At first glance, the highly-technical drawings of Emanuele Dascanio look as though they’re photographs—it’s only until you see the Italian artist put pencil to paper that you realize and appreciate the true value of his artistic skill. The large, labor-intensive portraits—some that take up to 780 hours to complete—feature a combination of graphite and charcoal that are expertly rendered to form hyperrealistic compositions.
Photographer Jimmy Nelson has spent over 3 decades traveling around the world and taking photos of people and places. He’s best known for his portraits of the disappearing tribes of the world. In [the video at Petapixel], Nelson shares 7 lessons he has learned from his years of photography.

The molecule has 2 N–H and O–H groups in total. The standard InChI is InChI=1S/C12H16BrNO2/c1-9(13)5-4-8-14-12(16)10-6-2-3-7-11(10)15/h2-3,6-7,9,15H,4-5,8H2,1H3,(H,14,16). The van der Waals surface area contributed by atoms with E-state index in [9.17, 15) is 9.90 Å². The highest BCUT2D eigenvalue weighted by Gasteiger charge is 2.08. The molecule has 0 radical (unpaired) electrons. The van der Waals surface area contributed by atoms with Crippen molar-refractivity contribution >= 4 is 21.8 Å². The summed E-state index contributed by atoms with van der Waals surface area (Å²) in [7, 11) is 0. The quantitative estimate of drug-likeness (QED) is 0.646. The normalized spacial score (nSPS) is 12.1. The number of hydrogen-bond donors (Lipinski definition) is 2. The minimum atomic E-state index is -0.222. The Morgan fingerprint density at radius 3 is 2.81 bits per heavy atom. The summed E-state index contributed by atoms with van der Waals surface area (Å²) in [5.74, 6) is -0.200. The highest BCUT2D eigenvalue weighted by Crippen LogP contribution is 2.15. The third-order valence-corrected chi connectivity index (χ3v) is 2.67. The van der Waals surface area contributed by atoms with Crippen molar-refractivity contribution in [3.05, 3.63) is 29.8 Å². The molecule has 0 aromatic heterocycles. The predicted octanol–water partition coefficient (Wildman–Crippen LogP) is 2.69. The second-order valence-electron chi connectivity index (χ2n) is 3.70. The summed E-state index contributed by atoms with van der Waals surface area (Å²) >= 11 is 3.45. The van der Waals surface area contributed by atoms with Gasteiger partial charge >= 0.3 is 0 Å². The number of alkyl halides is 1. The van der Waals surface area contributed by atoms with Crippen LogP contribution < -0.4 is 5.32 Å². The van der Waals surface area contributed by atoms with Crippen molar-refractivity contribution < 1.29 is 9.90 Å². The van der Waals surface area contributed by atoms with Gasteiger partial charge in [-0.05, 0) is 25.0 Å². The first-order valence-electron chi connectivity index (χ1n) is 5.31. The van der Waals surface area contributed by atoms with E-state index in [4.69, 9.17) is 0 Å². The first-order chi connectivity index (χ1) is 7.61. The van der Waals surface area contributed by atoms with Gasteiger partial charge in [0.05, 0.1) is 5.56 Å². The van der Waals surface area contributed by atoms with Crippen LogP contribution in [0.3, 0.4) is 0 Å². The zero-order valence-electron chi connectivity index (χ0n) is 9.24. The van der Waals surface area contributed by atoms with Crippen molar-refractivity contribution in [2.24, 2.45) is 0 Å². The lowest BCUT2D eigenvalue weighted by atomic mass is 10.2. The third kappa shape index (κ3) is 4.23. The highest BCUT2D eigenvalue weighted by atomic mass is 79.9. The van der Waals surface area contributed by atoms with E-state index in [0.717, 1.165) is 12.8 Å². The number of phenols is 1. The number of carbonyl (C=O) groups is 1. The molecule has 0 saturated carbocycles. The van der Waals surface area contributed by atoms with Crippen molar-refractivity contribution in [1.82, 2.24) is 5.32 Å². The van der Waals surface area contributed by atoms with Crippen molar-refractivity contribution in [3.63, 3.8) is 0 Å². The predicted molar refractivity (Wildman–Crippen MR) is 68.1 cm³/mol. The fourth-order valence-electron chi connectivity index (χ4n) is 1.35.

Longing to paint the landscape she knew, [Greeley] turned to the Internet for source material, but found very little that reflected her idea of this place. Newfoundland, for her, was not a red-haired child running through a soft field. It was not a brightly coloured home perched on a quiet harbour. For Greeley, her memory of Newfoundland’s landscape was dominated by its monotonous main artery, the Trans-Canada, Route 1, experienced through a car window on the way from one place to another.
I first encountered Alice’s work in an incredible video featuring her graffiti art — unfortunately it was on Facebook, so I couldn’t figure out how to link to it sensibly. Google her stuff — she’s incredible.
Alice Pasquini’s artwork is seen not only on urban surfaces and walls, but also in galleries and museums in more than one hundred different cities around the world. Alice travels continuously and her preferred canvases are city walls.
Source: Alice Pasquini